Gemma Hayter, the woman with learning disabilities ask to drink urine and beaten to death in 2010, could tell Frankie a thing or two about hatred and oppression. I doubt it would make him cry like the documentary on Palestine which brought him to tears. Having clearly learned from the old style bigots, Frankie lets his left-leaning, caring side show so that the obviousness of his bullying gets diluted enough so as to be overlooked in favour of the “good stuff”. Gemma was learning disabled and she found some friends who liked a laugh. They liked it so much that they laughed and laughed as they tortured her to death and then dumped her naked body by a railway line. 

Perhaps they didn’t call her “retard” as they tortured her. But it's likely that they did, because hate crimes, as with all bullying, often begin with a “joke” and verbal abuse. It’s unlikely Gemma would have got any of the “jokes” that preceded her murder. She wasn’t cynical or aware enough of her own vulnerability to know the difference between being a friend and being a toy to be played with and then thrown away. To her family, she was a person who mattered not a punchline to a joke. Certainly not “just a retard”.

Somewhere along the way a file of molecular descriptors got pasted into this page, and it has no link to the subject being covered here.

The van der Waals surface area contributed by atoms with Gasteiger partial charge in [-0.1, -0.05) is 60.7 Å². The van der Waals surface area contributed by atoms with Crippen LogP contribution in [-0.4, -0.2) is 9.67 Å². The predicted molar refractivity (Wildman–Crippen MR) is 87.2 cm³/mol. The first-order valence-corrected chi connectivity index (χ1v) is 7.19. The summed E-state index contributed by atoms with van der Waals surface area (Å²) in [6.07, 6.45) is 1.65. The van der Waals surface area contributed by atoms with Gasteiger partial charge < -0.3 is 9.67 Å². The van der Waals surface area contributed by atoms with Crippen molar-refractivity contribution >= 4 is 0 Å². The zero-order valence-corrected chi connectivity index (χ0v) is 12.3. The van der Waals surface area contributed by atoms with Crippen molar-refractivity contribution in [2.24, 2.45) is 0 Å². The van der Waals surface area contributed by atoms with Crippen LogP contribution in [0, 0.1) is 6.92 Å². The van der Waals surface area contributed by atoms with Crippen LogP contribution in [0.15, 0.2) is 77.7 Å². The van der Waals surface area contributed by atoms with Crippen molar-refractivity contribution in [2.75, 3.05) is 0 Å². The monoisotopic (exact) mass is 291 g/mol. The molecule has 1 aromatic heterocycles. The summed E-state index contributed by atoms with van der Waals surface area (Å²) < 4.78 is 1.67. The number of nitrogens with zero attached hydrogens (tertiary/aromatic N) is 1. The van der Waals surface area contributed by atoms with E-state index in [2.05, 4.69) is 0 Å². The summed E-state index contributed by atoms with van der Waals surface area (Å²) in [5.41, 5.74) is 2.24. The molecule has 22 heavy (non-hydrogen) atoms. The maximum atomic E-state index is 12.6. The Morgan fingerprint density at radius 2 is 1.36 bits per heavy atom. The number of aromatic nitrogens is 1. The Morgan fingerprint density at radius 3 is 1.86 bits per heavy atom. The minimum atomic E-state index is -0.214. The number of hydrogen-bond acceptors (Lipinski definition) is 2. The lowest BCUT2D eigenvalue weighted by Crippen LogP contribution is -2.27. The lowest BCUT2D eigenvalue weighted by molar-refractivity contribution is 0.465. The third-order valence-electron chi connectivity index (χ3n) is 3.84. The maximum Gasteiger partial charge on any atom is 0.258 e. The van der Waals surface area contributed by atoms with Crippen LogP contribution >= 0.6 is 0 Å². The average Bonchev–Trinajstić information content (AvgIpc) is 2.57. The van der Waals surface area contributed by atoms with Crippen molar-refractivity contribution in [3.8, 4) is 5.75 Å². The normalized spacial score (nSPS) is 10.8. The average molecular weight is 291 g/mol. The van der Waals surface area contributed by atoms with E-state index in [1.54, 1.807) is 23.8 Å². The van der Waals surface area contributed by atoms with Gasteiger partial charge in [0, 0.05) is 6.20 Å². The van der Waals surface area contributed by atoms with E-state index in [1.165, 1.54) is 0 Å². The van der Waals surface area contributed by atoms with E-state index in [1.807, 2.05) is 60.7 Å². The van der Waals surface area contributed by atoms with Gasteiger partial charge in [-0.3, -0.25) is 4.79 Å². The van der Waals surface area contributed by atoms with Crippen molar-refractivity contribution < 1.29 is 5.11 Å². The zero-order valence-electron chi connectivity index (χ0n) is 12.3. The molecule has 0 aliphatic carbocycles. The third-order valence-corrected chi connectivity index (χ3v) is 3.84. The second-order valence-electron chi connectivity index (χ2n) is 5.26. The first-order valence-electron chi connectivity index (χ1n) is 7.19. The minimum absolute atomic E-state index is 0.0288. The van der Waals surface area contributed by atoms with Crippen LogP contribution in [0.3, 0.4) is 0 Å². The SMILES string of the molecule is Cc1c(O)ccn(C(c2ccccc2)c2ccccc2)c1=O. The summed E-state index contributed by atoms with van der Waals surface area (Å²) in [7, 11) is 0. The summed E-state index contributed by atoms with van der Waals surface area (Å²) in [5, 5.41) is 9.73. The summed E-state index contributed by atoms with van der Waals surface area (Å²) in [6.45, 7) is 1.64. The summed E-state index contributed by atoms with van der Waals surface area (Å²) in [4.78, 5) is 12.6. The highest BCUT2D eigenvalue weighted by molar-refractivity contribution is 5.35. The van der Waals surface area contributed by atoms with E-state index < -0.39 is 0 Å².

I suppose the difference is in the detail as you exchange tweets with other celebrities, then tweet rape “jokes” followed by info on rape survivor fundraisers. Smart clever, ironic, satirical even. Bizarrely, the same stars who appear on Comic Relief to tearfully tell us about projects which help disabled children recover from bullying in school seem willing to effectively hold your coat; giving you the credibility to get TV shows commissioned where you can verbally punch disabled people in the face.

Funny ha ha.

The point is, Frankie, when I see your face, all I see is man who knows better, laughing all the way to the bank. All I think of are children, who become adults, who get beaten to death because celebrities like you normalise stigmatising attitudes through bigoted jokes.

Your way is to follow the path of "never apologise, never explain" and certainly don’t change - because just like Jim Davison, you know there’s enormous amounts of money to be made from misery.

I suppose that’s not your problem though, is it? You just make the mess. You can’t be expected to clean it up.
 

Or, as the original title of Tramadol Nights put it: Deal with this, retards.

Nicky Clark tweets: @mrsnickyclark 

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How Donald Trump is slouching towards the Republican nomination

There was supposed to be a ceiling above which Trump’s popular support could not climb.

In America, you can judge a crowd by its merchandise. Outside the Connecticut Convention Centre in Hartford, frail old men and brawny moms are selling “your Trump 45 football jerseys”, “your hats”, “your campaign buttons”. But the hottest item is a T-shirt bearing the slogan “Hillary sucks . . . but not like Monica!” and, on the back: “Trump that bitch!” Inside, beyond the checkpoint manned by the Transportation Security Administration and the secret service (“Good!” the man next to me says, when he sees the agents), is a family whose three kids, two of them girls, are wearing the Monica shirt.